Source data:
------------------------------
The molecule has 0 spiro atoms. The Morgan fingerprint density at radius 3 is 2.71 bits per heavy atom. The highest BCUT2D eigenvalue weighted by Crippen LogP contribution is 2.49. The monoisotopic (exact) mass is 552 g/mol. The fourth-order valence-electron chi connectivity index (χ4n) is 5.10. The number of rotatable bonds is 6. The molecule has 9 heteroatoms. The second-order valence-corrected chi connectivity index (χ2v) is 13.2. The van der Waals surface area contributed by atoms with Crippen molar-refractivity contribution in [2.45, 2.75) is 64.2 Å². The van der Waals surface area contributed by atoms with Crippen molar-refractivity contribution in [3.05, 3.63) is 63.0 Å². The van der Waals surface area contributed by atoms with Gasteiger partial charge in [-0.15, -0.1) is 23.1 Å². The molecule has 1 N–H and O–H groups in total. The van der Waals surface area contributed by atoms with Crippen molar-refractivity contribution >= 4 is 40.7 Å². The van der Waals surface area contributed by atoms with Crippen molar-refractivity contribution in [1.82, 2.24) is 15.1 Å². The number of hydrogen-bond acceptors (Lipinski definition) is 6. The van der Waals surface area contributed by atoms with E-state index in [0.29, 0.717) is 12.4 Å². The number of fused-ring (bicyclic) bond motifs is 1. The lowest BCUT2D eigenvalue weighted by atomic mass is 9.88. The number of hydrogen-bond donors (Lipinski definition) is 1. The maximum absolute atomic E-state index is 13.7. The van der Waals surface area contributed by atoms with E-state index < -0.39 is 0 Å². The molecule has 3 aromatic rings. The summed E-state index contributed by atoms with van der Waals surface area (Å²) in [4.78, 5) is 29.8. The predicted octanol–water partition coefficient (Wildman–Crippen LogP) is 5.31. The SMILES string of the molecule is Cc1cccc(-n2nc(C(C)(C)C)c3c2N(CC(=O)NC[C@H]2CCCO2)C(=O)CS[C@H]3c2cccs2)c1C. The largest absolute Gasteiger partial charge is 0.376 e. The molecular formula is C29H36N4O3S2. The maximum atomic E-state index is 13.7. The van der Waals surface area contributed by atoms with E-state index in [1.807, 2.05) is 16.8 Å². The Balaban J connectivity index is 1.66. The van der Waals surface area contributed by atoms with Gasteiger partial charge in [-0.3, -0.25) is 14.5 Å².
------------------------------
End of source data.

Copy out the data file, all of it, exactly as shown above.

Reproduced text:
The molecule has 0 spiro atoms. The Morgan fingerprint density at radius 3 is 2.71 bits per heavy atom. The highest BCUT2D eigenvalue weighted by Crippen LogP contribution is 2.49. The monoisotopic (exact) mass is 552 g/mol. The fourth-order valence-electron chi connectivity index (χ4n) is 5.10. The number of rotatable bonds is 6. The molecule has 9 heteroatoms. The second-order valence-corrected chi connectivity index (χ2v) is 13.2. The van der Waals surface area contributed by atoms with Crippen molar-refractivity contribution in [2.45, 2.75) is 64.2 Å². The van der Waals surface area contributed by atoms with Crippen molar-refractivity contribution in [3.05, 3.63) is 63.0 Å². The van der Waals surface area contributed by atoms with Gasteiger partial charge in [-0.15, -0.1) is 23.1 Å². The molecule has 1 N–H and O–H groups in total. The van der Waals surface area contributed by atoms with Crippen molar-refractivity contribution >= 4 is 40.7 Å². The van der Waals surface area contributed by atoms with Crippen molar-refractivity contribution in [1.82, 2.24) is 15.1 Å². The number of hydrogen-bond acceptors (Lipinski definition) is 6. The van der Waals surface area contributed by atoms with E-state index in [0.29, 0.717) is 12.4 Å². The number of fused-ring (bicyclic) bond motifs is 1. The lowest BCUT2D eigenvalue weighted by atomic mass is 9.88. The number of hydrogen-bond donors (Lipinski definition) is 1. The maximum absolute atomic E-state index is 13.7. The van der Waals surface area contributed by atoms with E-state index < -0.39 is 0 Å². The molecule has 3 aromatic rings. The summed E-state index contributed by atoms with van der Waals surface area (Å²) in [4.78, 5) is 29.8. The predicted octanol–water partition coefficient (Wildman–Crippen LogP) is 5.31. The SMILES string of the molecule is Cc1cccc(-n2nc(C(C)(C)C)c3c2N(CC(=O)NC[C@H]2CCCO2)C(=O)CS[C@H]3c2cccs2)c1C. The largest absolute Gasteiger partial charge is 0.376 e. The molecular formula is C29H36N4O3S2. The maximum atomic E-state index is 13.7. The van der Waals surface area contributed by atoms with E-state index in [1.807, 2.05) is 16.8 Å². The Balaban J connectivity index is 1.66. The van der Waals surface area contributed by atoms with Gasteiger partial charge in [-0.3, -0.25) is 14.5 Å².